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Hello everyone,

I currently have many clients and a server TCP socket communication setup. The port numbers are fixed to the clients. For one of the ports, my requirement is to have two clients to the system which talk to the same port. There are threads running at the server and I would prefer minimum code change at the server side. Both the clients talking to the same port work stand alone and communicate with the server like any other client as it is currently. It is now also important for me to synchronize the working of these two clients.

I am using a simple MFC SDI C++ application project. My socket class is derived from CAsynsocket. How should I go about the new implementation? What should be a good approach? There is no scalability issue, I mean its not that I will have more than two clients tomorrow talking with the same port.

-Multithreading
-Define different socket objects for the two clients and make code changes in the overriding functions OnReceive(), OnConnect() etc accordingly. Take care of synchronization using global flags updated by the objects perhaps?

Thank you.

-Vish
Posted

http://www.codeproject.com/script/Articles/ArticleVersion.aspx?aid=12209&av=9290

I am following the above link for my project. The only requirement is now to handle two clients with one server.

Things to do would be:

-Set up two tester/socket connection from the PC with the server
-Identify the function calls corresponding to tester
-Synchronize the testing. Only one tester can perform the testing at a given time.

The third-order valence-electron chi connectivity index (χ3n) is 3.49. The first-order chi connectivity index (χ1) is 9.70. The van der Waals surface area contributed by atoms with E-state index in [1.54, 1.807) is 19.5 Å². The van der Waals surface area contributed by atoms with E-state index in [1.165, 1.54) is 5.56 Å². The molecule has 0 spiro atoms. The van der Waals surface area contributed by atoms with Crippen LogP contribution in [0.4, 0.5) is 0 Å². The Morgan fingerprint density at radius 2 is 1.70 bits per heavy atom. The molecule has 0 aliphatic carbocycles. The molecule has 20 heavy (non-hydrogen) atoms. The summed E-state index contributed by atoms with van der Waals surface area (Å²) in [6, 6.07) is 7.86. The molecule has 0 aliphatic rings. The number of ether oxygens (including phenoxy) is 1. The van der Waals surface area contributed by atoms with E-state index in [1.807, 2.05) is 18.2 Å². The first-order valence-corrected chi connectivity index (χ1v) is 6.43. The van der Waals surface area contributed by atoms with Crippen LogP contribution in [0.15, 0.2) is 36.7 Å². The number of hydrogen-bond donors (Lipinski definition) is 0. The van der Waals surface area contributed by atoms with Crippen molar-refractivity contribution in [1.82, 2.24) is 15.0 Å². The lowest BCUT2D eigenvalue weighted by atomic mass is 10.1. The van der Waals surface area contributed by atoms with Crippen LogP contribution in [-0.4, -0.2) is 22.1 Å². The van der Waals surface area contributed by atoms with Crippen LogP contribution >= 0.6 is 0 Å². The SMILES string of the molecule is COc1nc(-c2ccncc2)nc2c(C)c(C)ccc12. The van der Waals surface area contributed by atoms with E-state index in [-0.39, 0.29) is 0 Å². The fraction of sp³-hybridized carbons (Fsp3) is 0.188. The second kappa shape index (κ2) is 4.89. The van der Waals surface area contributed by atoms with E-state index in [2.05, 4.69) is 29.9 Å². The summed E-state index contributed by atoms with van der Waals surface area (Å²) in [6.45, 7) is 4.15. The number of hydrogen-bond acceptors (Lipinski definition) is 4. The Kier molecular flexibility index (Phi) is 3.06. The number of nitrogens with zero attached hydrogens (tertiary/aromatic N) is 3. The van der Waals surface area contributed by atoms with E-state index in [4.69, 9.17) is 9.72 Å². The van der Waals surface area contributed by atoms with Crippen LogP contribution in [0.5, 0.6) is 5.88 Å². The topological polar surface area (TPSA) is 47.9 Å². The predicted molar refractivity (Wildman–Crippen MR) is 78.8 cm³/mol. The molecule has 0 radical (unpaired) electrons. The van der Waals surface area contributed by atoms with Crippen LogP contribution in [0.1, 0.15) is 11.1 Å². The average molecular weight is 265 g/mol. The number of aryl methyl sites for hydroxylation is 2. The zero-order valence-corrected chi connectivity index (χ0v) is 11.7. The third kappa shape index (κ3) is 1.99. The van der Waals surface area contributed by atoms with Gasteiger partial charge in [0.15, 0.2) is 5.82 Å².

-Vish
   
A few thoughts on design / concepts - probably more questions than answers, but hopefully of some help.

First, I think it would help to know why you are using separate ports for each client. After all, a standard web server handling numerous concurrent clients will accept connections from all of them on the same port. If you need to know who you're talking to then it might be better to get clients to identify themselves when they connect (the usual authentication / authorisation / access issues). That would probably be the standard way (if there is such a thing) if all communications will use the same protocol. If you are talking to different clients using different protocols then I can see that using a separate port for each protocol might be sensible.

Second, why do you have a requirement that two clients talk to the same port? What is this aiming to achieve? Is this like online chat, where every message from any client gets relayed to all other clients in a particular chat room? Or like 2 Skype clients being linked together by a 'supernode' server? What is it that links these particular clients and distinguishes their communication from that of any other client? Note that this still doesn't mean that you need more than 1 port to handle the whole caboodle - just that the server needs to be able to link relevant connections in how it handles them.

Third, socket connections are really designed to connect 2 endpoints (broadcasts etc. apart). So to get 3-way communication (server plus 2 clients), your server needs to have some concept of a conversation and which clients are party to that conversation - but each client still has a separate connection to the server. Maybe you divide your clients into groups and each group has a single conversation to itself. Are the groups static / predetermined? Or do they change? If they change, how do you decide what the groups are? Can a client ever participate in more than one conversation / group at once?